The EDGE Blog

Sex After Cancer

 In this article, we shine a light on the topic of sex after cancer. Solo sex, partnered sex, outercourse, and toys offer many paths to pleasure for life after cancer.

Sex After Cancer: Loving Yourself Post-Treatment

Sex and cancer are two pretty huge taboos, and as with any taboos the impact of not being able to talk about them can have harmful consequences for those affected. That’s why we think it’s vital to discuss the ways in which cancer can affect your sex life. Whether you’re considering sex after cancer or you’re just about to begin treatment, we hope the following guide can help you understand some of the physical and psychological issues surrounding sex after cancer, as well as give you some helpful advice on how to reconnect with your body and enjoy pleasure post-treatment.

How cancer can affect your mind and body

From a purely psychological perspective, understandably a cancer diagnosis can have a huge impact on your mental health. Though naturally no single side effect happens to everyone, or affects everyone in the same way, it’s important to remember that anxiety and depression are common, both during and after cancer treatment, and these can have an impact on your relationships with lovers, or with your own body.

Then there are the physiological changes. Cancer – and cancer treatment – can cause a number of different side-effects that have an impact on your sex life and wellbeing. Cancer Research UK lists some of the possible effects including fatigue, pain, and changes to your appearance.

It may be that your treatment has affected the look and feel of some of your sexual organs – breast, prostate and cervical cancer (among others) – may impact your ability to have sex the way you used to. For instance, you may find that erection problems or issues with pain and scarring make it trickier for you to enjoy sex the way you used to.

Sex after cancer: how to reconnect with your body

The key thing to remember, as with all sex, is that every body is different. Your body may have been through changes as a result of treatment, and it could take you time to get used to them: if you want to get straight back to sex, we definitely won’t argue with that! But try not to put pressure on yourself to immediately go back to the kind of sex you had before. Take things slowly if you need to, and give yourself – both mentally and physically – time to adjust if you need it.

Communication is key too. Whenever your body or libido changes (whether due to cancer or any other significant medical or life change), taking the time to check in with your partner(s) is incredibly valuable, and can help you enjoy sex in a way that is more exploratory.

For example, if you’re finding penetrative sex after cancer painful, discussing this with your partner and identifying some ways to get sexual pleasure together without penetration. We have some great tips for sex without penetration here on the blog! Mutual masturbation, frotting/touching, using sex toys: all these are fabulous ways to enjoy each others’ bodies. Trying out new positions or masturbation techniques together can also help you find new tricks that work for you.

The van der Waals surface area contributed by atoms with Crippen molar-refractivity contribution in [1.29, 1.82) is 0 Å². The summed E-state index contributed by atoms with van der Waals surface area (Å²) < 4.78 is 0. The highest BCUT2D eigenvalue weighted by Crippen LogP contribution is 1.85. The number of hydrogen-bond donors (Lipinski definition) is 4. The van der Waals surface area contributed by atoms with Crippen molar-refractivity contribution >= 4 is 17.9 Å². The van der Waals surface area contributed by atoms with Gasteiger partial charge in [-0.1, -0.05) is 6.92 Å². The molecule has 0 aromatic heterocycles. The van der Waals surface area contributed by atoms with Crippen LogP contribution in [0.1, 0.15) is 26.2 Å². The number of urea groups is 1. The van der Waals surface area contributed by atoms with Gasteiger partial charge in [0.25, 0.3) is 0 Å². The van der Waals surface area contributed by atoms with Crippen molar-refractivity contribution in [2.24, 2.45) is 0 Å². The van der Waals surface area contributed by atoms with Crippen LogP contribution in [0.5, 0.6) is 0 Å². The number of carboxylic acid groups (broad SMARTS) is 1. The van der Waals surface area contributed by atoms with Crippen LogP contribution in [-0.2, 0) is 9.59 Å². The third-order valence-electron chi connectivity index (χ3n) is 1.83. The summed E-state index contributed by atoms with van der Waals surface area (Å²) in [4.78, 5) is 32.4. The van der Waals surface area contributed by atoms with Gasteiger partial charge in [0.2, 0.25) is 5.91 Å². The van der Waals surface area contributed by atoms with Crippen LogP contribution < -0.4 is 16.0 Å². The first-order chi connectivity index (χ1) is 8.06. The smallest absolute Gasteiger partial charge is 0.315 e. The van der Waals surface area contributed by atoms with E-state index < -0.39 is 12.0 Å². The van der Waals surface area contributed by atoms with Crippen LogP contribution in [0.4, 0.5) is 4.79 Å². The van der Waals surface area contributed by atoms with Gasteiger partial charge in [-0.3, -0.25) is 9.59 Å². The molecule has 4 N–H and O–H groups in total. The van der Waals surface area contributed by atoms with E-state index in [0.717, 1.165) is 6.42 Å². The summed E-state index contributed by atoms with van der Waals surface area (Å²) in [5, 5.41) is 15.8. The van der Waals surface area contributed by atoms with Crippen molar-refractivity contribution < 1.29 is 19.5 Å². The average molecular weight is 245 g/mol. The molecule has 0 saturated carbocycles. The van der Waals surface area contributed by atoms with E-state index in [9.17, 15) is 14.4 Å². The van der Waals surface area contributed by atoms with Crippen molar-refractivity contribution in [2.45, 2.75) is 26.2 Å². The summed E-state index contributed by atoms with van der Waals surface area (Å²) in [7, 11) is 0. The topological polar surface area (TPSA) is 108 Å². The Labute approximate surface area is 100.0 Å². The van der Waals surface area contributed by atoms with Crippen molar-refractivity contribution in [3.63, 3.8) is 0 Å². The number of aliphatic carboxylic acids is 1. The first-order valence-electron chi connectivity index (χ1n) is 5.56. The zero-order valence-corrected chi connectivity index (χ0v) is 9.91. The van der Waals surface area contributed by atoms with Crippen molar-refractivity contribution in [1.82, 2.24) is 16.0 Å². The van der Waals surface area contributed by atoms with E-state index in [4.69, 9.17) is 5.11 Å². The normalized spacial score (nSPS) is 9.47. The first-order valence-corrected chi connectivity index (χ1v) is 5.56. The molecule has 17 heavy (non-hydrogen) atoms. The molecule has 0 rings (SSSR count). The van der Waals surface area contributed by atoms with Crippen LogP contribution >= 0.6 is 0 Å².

If this sounds like a lot to begin with, don’t worry! Solo sex (aka masturbation) is a great way to begin exploring the ways in which your body responds to pleasure – without the pressure of feeling you have to ‘perform’ for a partner. If you’re finding it difficult to become aroused or enjoy your body, setting aside some time to play alone may help you ease into it. Sex toys can play an important role here too – vibrators can increase stimulation, and cock rings (vibrating or otherwise!) may be useful if you’re struggling with erection difficulties after your treatment. Toys like the PULSE SOLO LUX are specifically designed for use whether flaccid or erect, so trying out a toy like this may be a good way to ease back into orgasms during sex after cancer.

While we’re on the topic of orgasms, though, it’s worth pointing out that orgasms themselves can sometimes add a lot of pressure to sexual intimacy. Whether it’s pressure to give your partner an orgasm, or pressure to orgasm yourself, sometimes the ‘goal’ of having to achieve orgasm can add to stress and make it harder to relax into what you’re doing. If you’re having sex after cancer, this pressure piled on top of potential fatigue, pain and anxiety is definitely not the best recipe for a sexy time! Whether you’re having solo or partnered sex, one of the simplest ways to ease into the fun is to let go the pressure to have an orgasm (for either partner). Allow yourself to be intimate and close, and have sex with the aim of exploring pleasure rather than reaching an end goal.

Other resources on sex after cancer

We’re incredibly grateful to the fantastic charities Macmillan Cancer Support and Cancer Research UK for their fabulous advice on sex after cancer. If you’d like to find out more, or get specific information on post-treatment pleasure, visit either of the links below:

Macmillan Cancer Support

Cancer Research UK

There is only so much we can ever cover in a blog post, and every individual will have a different experience with sex after cancer. Some may not be interested in sex at all, while for others it may be one of your key concerns about recovery. On top of that, your own relationships and the drives/desires of your partners will likely factor in to how you choose to explore your body after cancer treatment. If you’re finding these conversations difficult to have with a partner, or you’d like some more tailored support, there are many sex and relationship therapists who can help you. is a UK charity which offers support on a tiered basis depending on what you earn. offers support – including sexual and couples counselling – for LGBT people.

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